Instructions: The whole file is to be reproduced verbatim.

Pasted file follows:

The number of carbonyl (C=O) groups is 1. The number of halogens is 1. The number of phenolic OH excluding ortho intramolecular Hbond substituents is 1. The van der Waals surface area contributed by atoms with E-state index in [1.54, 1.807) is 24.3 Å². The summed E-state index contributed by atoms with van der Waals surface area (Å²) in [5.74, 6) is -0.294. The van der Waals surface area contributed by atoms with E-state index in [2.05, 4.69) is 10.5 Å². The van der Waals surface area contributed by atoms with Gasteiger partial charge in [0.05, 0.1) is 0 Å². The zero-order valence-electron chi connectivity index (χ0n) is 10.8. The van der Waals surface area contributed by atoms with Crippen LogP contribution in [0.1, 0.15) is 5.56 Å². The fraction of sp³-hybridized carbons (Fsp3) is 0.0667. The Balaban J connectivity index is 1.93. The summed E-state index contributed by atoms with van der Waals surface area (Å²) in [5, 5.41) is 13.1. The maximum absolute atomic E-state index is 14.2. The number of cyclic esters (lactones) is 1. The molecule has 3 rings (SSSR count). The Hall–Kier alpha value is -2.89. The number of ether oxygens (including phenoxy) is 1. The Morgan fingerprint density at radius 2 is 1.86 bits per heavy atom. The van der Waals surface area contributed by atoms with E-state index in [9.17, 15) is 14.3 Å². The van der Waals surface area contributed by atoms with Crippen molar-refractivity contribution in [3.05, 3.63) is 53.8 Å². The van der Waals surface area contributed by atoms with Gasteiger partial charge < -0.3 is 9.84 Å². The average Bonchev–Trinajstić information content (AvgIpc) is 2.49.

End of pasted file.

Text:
The number of carbonyl (C=O) groups is 1. The number of halogens is 1. The number of phenolic OH excluding ortho intramolecular Hbond substituents is 1. The van der Waals surface area contributed by atoms with E-state index in [1.54, 1.807) is 24.3 Å². The summed E-state index contributed by atoms with van der Waals surface area (Å²) in [5.74, 6) is -0.294. The van der Waals surface area contributed by atoms with E-state index in [2.05, 4.69) is 10.5 Å². The van der Waals surface area contributed by atoms with Gasteiger partial charge in [0.05, 0.1) is 0 Å². The zero-order valence-electron chi connectivity index (χ0n) is 10.8. The van der Waals surface area contributed by atoms with Crippen LogP contribution in [0.1, 0.15) is 5.56 Å². The fraction of sp³-hybridized carbons (Fsp3) is 0.0667. The Balaban J connectivity index is 1.93. The summed E-state index contributed by atoms with van der Waals surface area (Å²) in [5, 5.41) is 13.1. The maximum absolute atomic E-state index is 14.2. The number of cyclic esters (lactones) is 1. The molecule has 3 rings (SSSR count). The Hall–Kier alpha value is -2.89. The number of ether oxygens (including phenoxy) is 1. The Morgan fingerprint density at radius 2 is 1.86 bits per heavy atom. The van der Waals surface area contributed by atoms with E-state index in [9.17, 15) is 14.3 Å². The van der Waals surface area contributed by atoms with Crippen molar-refractivity contribution in [3.05, 3.63) is 53.8 Å². The van der Waals surface area contributed by atoms with Gasteiger partial charge < -0.3 is 9.84 Å². The average Bonchev–Trinajstić information content (AvgIpc) is 2.49.